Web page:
knowledge of men and rough life, and so does not get on with

the regiment as well as he might. Still, the place is not an

unpleasant one.


  The enemy has appeared in some force, with a few cannon,

on the opposite side of New River at this point, and on the

left bank of Kanawha lower down, and are, in some degree,

obstructing our communications with the Ohio.  To get rid of

this, we are canvassing divers plans for crossing and clearing

them out. The river here is rapid, the banks precipitous rocks,

with only a few places where a crossing, even if not opposed,

is practicable; and the few possible places can be defended suc-

cessfully by a small force against a large one.  We are getting

skiffs and yawls from below to attempt the passage. If it is

done, I shall do what I can to induce the generals to see before-

hand that we are not caught in any traps.

  This is Birch's birthday--a cold, raw November morning--

a dreadful day for men in tents on the wet ground.  We ought

to be in winter quarters. I hope we shall be soon.  We are

sending from this army great numbers of sick. Cincinnati and

other towns will be full of them . . . .

                                           [R. B. HAYES.]


  Camp  Ewing, November  5.--Six  hundred and fifty-seven

present for duty; sixty-nine sick. Total strength nine hundred

and thirty-six.  Absent one hundred and ninety-three--all sick

but about forty on detached service. Captain Woodward worse

and in great danger. Enemy firing again on McCook's camp.

No casualties at 10:30 o'clock.

         CAMP EWING, November 5, 1861.  Tuesday morning.

  DEAREST LUCY:-- . . .   We are having stirring times

again.  The enemy on the other  side of New River are try-

ing to shell such of our camps as lie near the river bank.

We are just out of reach of their shot.  McCook, in sight of

us below, is camped in easy range, and they are peppering at

him. I hear their guns every two or three minutes as I write.

He doesn't like to move, and probably will not until they do

him some serious harm. They fired all day yesterday without

doing any other mischief than breaking one tent pole. A ball

             WINTER QUARTERS, WEST VIRGINIA, 1861          139

or shell would hardly light before his men would run with

picks to dig it up as a trophy. It is probable that we shall cross

the river to attempt to drive them off in a day or two.  You

will know the result long before this letter reaches you.

  I had a note from Jim yesterday, saying he had reached the

steamboat landing below here. We look for him today. I hope

he will get up so as to be here to help take care of things here

while we cross the river.

  I have nearly one thousand dollars, seven hundred or eight

hundred dollars of which I will send you the first good chance.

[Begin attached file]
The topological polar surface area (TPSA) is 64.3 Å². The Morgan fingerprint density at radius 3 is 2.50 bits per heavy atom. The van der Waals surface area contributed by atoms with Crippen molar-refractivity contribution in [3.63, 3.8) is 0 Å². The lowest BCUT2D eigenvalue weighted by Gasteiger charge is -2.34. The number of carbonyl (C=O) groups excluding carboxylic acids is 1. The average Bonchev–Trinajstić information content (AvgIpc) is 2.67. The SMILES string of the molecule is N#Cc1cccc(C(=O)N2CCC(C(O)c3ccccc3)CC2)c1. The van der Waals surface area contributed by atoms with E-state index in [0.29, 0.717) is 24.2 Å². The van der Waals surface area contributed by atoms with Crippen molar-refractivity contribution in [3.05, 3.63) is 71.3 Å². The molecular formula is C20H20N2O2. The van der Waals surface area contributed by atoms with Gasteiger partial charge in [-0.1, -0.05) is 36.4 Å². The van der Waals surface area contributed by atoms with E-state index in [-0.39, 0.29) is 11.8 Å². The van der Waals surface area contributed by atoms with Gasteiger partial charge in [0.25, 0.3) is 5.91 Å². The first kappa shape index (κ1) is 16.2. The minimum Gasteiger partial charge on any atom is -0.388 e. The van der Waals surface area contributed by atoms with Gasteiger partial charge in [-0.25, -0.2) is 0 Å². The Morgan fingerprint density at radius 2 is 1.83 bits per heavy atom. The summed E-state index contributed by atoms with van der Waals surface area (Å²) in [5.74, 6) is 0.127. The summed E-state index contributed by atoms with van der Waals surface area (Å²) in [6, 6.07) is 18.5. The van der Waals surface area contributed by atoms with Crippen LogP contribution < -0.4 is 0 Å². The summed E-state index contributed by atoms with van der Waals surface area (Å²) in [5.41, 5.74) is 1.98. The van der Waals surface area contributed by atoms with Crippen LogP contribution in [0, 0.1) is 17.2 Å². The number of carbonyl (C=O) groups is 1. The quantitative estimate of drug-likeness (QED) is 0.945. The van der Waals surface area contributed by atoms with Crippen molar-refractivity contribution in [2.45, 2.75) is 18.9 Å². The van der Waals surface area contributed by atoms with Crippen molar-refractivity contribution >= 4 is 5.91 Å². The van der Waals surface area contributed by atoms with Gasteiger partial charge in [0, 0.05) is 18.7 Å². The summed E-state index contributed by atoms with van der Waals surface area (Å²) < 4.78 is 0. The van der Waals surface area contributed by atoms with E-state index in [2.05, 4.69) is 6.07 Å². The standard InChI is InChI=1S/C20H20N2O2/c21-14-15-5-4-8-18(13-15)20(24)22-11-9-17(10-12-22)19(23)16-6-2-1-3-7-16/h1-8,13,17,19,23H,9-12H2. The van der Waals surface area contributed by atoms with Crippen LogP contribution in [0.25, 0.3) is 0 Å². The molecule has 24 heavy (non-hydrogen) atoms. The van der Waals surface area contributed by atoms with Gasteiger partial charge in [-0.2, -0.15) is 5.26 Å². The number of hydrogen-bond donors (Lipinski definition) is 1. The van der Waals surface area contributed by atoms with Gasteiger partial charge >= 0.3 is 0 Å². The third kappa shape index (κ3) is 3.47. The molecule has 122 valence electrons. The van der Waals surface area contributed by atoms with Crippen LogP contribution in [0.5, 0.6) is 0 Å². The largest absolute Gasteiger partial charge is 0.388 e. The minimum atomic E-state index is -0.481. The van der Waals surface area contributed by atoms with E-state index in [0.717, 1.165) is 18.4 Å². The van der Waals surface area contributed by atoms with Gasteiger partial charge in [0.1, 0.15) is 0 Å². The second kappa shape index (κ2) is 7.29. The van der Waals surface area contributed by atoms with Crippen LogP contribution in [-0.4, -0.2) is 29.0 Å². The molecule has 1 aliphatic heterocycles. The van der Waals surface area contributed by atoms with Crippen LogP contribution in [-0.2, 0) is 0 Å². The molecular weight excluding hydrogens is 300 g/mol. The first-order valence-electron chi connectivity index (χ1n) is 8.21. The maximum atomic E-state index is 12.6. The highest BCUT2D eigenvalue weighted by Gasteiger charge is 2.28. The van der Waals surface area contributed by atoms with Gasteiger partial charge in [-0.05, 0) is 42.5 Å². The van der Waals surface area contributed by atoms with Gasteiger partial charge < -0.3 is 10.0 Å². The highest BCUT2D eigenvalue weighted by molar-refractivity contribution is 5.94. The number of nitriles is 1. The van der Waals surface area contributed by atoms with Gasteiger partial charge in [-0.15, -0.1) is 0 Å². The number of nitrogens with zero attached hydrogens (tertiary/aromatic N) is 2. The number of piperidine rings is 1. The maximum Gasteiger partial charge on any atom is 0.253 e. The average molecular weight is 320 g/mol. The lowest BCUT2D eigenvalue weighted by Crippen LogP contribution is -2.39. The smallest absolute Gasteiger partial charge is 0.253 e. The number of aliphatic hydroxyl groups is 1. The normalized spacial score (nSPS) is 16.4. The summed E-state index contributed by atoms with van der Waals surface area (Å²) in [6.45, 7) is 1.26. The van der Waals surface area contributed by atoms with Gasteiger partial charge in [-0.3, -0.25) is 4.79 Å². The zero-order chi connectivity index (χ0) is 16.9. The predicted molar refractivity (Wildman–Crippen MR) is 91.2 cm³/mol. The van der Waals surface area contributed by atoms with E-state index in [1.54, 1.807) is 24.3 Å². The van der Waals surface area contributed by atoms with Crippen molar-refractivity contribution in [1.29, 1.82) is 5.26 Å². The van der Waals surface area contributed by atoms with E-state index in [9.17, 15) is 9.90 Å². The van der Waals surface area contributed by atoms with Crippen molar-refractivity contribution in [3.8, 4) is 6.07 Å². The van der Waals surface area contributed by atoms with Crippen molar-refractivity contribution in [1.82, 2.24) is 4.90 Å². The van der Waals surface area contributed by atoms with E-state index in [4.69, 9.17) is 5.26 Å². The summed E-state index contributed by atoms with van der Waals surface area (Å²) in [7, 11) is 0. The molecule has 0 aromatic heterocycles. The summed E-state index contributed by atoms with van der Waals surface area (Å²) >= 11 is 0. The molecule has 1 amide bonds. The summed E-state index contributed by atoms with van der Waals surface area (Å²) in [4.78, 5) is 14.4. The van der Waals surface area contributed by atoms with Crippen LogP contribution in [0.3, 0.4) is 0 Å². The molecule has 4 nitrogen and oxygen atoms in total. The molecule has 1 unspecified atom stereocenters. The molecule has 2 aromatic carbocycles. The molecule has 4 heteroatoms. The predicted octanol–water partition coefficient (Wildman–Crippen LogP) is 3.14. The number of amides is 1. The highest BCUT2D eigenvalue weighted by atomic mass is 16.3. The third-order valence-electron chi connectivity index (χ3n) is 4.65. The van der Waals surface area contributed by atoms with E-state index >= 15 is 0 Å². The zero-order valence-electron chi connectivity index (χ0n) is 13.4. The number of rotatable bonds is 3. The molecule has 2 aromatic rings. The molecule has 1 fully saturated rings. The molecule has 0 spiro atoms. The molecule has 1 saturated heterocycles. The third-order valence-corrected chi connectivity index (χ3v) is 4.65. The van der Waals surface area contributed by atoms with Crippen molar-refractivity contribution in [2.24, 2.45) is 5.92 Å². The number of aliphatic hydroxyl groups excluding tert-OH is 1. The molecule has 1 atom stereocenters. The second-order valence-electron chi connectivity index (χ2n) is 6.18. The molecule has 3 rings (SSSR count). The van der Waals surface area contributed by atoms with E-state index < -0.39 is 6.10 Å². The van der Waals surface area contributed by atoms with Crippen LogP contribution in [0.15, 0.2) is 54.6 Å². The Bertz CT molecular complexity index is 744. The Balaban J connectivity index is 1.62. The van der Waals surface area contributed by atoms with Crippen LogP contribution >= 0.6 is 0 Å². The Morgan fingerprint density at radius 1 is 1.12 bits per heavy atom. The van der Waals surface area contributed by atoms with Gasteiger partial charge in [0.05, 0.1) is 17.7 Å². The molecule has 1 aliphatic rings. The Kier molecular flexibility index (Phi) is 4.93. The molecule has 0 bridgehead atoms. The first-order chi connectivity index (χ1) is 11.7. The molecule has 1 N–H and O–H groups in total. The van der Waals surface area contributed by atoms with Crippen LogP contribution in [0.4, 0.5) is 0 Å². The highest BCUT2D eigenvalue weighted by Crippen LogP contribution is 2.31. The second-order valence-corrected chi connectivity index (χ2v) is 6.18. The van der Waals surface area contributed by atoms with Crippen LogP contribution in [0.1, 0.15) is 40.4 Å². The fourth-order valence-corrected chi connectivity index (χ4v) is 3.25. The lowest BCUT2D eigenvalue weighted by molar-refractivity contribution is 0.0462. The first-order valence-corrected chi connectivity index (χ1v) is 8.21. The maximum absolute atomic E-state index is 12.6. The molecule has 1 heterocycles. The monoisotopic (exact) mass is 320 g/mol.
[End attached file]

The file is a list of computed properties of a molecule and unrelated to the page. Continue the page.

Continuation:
Two months' more salary is due me besides about eighty-five

dollars as judge-advocate. So we shall have funds plenty for

this winter.

  I thought of you all yesterday, and wished I could look in

on you at Birch's birthday dinner. You were thinking of the

absent father and uncles. * So it is. We love each other so

much that on all sad or joyous occasions we shall always have

each other in mind. . . .         Good-bye.  Love to all.




  Camp Ewing, November 8.--A beautiful fall day. About

six hundred and fifty for duty, about two hundred and twenty-five

  * Mrs. Hayes, writing November 4, said: "All we lacked of happiness

was your presence. Not much time passes that you are not thought of,

talked of, and sometimes cried over, but that is always done decently and

in order, so I think I pass for one of the most cheerful, happy women

imaginable.  I do not dare to let Birchie see me downcast for he has

so much sympathy that it is very touching to see him, and I do not want

to cloud his young life with sorrow.   Today is his birthday.   He is

very happy. Uncle George brought him an air-pistol, and he started to

school, all of which, makes him really happy. The book which I get

for him from you will complete his joy. . . .  I felt finely this morning.

Every thing right. . . .  But this afternoon, felt almost down.  Ruddy's

chill is one cause, Birchie's absence another and Fremont the last and

greatest. I cannot give him up, yet it looks dark and forbidding. It will

be the last moment that I give up his honor, patriotism, and power to

successfully command an army."


sick, present and absent. All sent off who are in hospital but

four; nine hundred and twenty-nine men still in regiment.*

  We are getting ready to leave. I send home all I can, pre-

paratory for rapid movements with weak trains of transporta-

tion.  Still we have thirty-nine waggons, thanks to Gardner.

  Captain Woodward  died Tuesday, our hardiest officer.  In-

dustrious, faithful soldier, he has made his company from the

poorest to almost the best.  A sad loss.  We send his remains

home. Our fourth death in camp.

            CAMP EWING, November 8, 1861, Thursday A. M.

  DEAREST:-- Mr. Fuller, our waggon-master, goes to Cincinnati

today. We are [so] busy preparing to send expeditions against

the enemy, sending off sick and baggage, that I have no time

to write.

  I send you a few things that I would not want lost. My

Diary, up to date, for your eye alone, etc., etc. Drs. Joe and Jim

are busy as bees also.

  We shall go into winter quarters in a fortnight or so I think,

when we shall have plenty of leisure.

  I see the papers are full of foolish stories, sent by frightened

people to terrify without rhyme or reason.  Nobody is hurt by

all this cannonading. One killed and three wounded covers the

casualties of five days. Our provisions are plenty and we are

in no peril here.

  "Love to all the boys" and Grandma.  Bushels--no, oceans